Ultrasound is a powerful diagnostic tool for evaluating and treating disorders of joints, muscles, tendons and ligaments throughout the body. Diagnostic ultrasound has been used to evaluate musculoskeletal disorders for many years in Europe. Recently this imaging technique has become more prevalent in the United States. With the advent of smaller, less expensive, better resolution machines, diagnostic ultrasound can now be done in the orthopedists’ office. At Greater Hartford Orthopedic Group (GHOG) we are now using ultrasound in our office to help with the diagnosis and treatment of many orthopedic problems.
Magnetic Resonance imaging, MRI, is still the gold standard for imaging many disorders of the musculoskeletal system. MRI scanning and ultrasound are complementary. However ultrasound has some advantages over MRI in certain situations. First, ultrasound can be used in all patients, unlike MRI which can’t be used in patients with pacemakers and certain metal implants. Second, ultrasound can be used to evaluate muscles and joints in motion unlike MRI, which can only see images at rest. Third, MRI scanning requires a separate appointment for the scan while diagnostic ultrasound can be done in the office setting. Lastly ultrasound can be used to more accurately guide many of the injections done in our office.
Musculoskeletal ultrasound has been used extensively in the shoulder. MRI scanning of the shoulder is still the gold standard in this country for diagnosing musculoskeletal disorders. MRI is reportedly 90% accurate for diagnosing full thickness rotator cuff tears. In skilled hands, ultrasound of the shoulder has been shown to be over 90% accurate as well. In addition studies have shown that patients prefer ultrasound to MRI scanning. In addition, there are certain structures in the shoulder such as the biceps tendon that cannot be imaged well with MRI. Injuries such as a subluxating biceps tendon, where the biceps moves in and out of its groove with motion, can only be seen using a dynamic imaging technique such as ultrasound.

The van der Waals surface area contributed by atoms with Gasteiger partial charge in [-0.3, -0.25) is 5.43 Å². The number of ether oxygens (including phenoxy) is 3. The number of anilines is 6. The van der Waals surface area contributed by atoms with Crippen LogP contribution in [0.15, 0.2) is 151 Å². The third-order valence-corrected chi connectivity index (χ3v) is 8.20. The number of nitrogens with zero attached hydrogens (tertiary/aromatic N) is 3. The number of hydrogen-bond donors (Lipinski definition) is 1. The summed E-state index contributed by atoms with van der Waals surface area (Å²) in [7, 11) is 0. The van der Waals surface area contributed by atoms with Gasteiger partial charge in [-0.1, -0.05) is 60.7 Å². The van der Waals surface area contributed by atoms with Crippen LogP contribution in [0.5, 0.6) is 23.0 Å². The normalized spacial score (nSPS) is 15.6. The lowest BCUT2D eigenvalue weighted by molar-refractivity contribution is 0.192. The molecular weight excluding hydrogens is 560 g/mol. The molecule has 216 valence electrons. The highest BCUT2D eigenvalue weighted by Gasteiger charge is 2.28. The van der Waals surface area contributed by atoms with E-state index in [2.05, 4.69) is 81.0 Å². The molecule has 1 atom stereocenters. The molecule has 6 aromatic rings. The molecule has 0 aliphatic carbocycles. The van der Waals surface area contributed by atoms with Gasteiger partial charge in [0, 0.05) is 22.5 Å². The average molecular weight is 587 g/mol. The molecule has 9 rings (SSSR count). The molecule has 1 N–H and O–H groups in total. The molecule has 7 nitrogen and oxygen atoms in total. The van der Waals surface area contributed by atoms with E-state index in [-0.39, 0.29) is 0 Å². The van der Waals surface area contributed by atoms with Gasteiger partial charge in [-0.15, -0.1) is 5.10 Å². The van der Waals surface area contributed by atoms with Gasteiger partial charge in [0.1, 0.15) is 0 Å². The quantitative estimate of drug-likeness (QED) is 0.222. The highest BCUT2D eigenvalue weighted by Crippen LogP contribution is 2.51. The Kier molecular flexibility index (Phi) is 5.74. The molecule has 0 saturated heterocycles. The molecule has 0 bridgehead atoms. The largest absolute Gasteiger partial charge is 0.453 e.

Musculoskeletal ultrasound is useful in other joints as well. Ultrasound is very helpful in evaluating elbow problems. For patients with elbow pathology such as tennis or golfers elbow, ultrasound can be used to more accurately locate the damaged tissue.
Ultrasound is not only useful in diagnosing orthopedic problems; it plays a very important role in treating various orthopedic ailments. At GHOG we are using ultrasound to better guide some of our injections. While standard injections into the shoulder such as a subacromial injection for bursitis do not always require ultrasound guidance, some injections such as an injection into the biceps sheath can only be done accurately with ultrasound. Other injections such as an injection into the glenohumeral or acromioclavicular joint for patients with arthritis can be more accurately done with ultrasound guidance.
Ultrasound is used to guide injections in other joints as well. Patients with tennis or golfers elbow can have a steroid injection or platelet rich plasma (PRP) injection placed directly into the damaged tissue under ultrasound guidance. Ultrasound has been quite helpful to us at GHOG for injections and aspirations around the knee joint as well. Hyaluronic acid injections(synvisc,supartz) into the knee are best done with ultrasound to insure accurate placement of the material. Ultrasound guidance is not necessary for routine aspiration or injection around the knee but is useful in a number of clinical situations. Patients found to have tendonitis around the knee may benefit from ultrasound-guided injections of cortisone or platelet rich plasma (PRP) into the damaged area. Having ultrasound in our office is very useful for aspirating cysts around the knee joint such as a bakers cyst. While previously this would have required an additional visit to a radiologist, it can now be done in our office the same day.
There are many other applications and uses for musculoskeletal ultrasound. At GHOG we are making this available to our patients to enable us to provide the best possible orthopedic care. For more information about the use of ultrasound at GHOG please call our office at 860-253-0276.
– Dr. Jay Kimmel and Elizabeth McAvoy, PA